The only solution is strong government regulation. In particular there are two very simple consumer protection laws that I would like to see :

1. Elimination of non-voluntary fees. All charges to a consumer must be explicitly authorized (and no they cannot be preauthorized on contingencies).

This is extremely powerful, simple, and would make a huge difference. For example it solves bank overdraft abuse. When you try to make an overdraft, the bank has to contact you (by email and cell) and confirm that you want to accept the overdraft (and the $25 fee). If you say no, the charge just bounces (and there is no fee to you). Obviously the same thing would apply to cell phone abuse through roaming or overage minutes or whatever.

Now you the consumer might want to preauthorize $50 a month in fees to give you some wiggle room, but you could choose $0 preauthorized fees if you like.

2. Make user agreements illegal. This is a little trickier because I don't think you can quite ban them completely, so you have to say something about them being "minimal" and "transparent". Maybe you could require that the average person should be able to fully read and understand it within 60 seconds.

Agreements that protect the service provider from lawsuits or that specify settlement through arbitration should simply be illegal.

But this line of thinking is all irrelevant because nothing that significantly reduces corporations' power to fuck us over will ever be done.

7/10/2010

07-10-10 - PowerPC Suxors

I finally have done my first hard core optimization for PowerPC and discovered a lot of weird quirks, so I'm going to try to write them up so I have a record of it all. I'm not gonna talk about the issues that have been well documented elsewhere (load-hit-store and restrict and all that nonsense).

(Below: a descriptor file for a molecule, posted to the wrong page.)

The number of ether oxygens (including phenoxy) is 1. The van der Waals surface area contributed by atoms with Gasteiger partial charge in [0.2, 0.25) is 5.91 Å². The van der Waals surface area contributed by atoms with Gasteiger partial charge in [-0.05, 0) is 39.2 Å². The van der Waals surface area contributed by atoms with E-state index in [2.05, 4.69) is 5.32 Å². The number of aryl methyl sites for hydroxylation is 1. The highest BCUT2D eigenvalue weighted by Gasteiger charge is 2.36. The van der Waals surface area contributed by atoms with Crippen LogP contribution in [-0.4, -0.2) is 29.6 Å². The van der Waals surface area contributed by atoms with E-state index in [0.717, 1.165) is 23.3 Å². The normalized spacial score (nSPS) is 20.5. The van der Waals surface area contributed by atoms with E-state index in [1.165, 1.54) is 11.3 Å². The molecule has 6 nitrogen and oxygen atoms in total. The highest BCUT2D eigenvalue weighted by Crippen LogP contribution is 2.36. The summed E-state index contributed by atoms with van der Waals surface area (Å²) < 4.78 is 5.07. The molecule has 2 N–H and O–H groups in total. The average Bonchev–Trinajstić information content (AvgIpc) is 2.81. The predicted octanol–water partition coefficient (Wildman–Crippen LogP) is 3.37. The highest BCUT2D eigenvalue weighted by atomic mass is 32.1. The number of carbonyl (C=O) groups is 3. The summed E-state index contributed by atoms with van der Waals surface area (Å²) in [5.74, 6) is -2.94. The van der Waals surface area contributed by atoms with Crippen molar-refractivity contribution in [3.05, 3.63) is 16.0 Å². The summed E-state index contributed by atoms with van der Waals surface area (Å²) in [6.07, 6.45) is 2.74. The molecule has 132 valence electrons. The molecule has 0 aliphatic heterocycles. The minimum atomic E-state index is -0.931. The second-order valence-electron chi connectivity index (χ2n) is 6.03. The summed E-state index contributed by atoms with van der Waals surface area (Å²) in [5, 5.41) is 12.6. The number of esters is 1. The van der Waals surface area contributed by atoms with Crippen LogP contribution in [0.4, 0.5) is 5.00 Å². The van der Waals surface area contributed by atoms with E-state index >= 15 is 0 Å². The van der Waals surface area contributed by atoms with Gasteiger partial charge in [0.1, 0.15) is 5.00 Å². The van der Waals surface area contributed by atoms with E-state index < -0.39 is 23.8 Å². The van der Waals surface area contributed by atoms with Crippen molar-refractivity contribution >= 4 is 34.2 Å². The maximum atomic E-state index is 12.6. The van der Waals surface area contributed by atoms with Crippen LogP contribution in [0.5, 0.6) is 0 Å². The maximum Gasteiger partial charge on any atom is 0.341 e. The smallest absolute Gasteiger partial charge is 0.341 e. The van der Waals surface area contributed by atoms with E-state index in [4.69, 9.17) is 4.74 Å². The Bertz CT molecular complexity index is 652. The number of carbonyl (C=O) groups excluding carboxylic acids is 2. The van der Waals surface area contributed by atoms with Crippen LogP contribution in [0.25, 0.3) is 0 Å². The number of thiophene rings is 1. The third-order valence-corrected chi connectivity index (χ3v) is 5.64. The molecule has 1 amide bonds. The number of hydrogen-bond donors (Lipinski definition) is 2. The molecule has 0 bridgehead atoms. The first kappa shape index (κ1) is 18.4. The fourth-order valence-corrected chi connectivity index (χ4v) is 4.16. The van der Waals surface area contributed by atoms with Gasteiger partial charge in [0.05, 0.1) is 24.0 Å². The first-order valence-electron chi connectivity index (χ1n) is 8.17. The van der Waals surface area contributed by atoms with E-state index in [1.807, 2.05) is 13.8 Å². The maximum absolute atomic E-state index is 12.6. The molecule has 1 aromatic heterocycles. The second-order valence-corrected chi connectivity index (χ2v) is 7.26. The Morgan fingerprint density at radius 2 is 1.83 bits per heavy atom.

X. The code gen is just not very good. I'm spoiled by MSVC on the PC, not only is the code gen for the PC quite good, but any mistakes that it makes are magically hidden by out of order PC cores. On the PC if it generates a few unnecessary moves because it didn't do the best possible register assignments, those just get hidden and swallowed up by out-of-order when you have a branch or memory load to hide them.

In contrast, on the PPC consoles, the code gen is quirky and also very important, because in-order execution means that things like unnecessary moves don't get hidden. You have to really manually worry about shit like what variables get put into registers, how the branch is organized (non-jumping case should be most likely), and even exactly what instructions are done for simple operations.

Basically you wind up in this constant battle with the compiler where you have to tweak the C, look at the assembly, tweak the C, back and forth until you convince it to generate the right code. And that code gen is affected by stuff that's not in the immediate neighborhood - eg. far away in the function - so if you want to be safe you have to extract the part you want to tweak into its own function.

X. No complex addressing (lea). One consequence of this is that byte arrays are special and much faster than arrays of larger objects, because it has to do an actual multiply or shift. So for example if you have a struct of several byte members, you should use SOA (several structs) instead of AOS (one array of large struct).

X. Inline ASM kills optimization. You think with the code gen being annoying and flaky you could win by doing some manual inline ASM, but on Xenon inline ASM seems to frequently kick the compiler into "oh fuck I give up" no optimization mode, the same way it did on the PC many years ago before that got fixed.

X. No prefetching. On the PC if you scan linearly through an array it will be decently prefetched for you. (in some cases like memcpy you can beat the automatic prefetcher by doing 4k blocks and prefetching backwards, but in general you just don't have to worry about this). On PPC there is no automatic prefetch even for the simplest case so you have to do it by hand all the time. And of course there's no out-of-order so the stall can't be hidden. Because of this you have to rearrange your code manually to create a minimum of dependencies to give it a time gap between figuring out the address you want (then prefetch it) and needing the data at that address.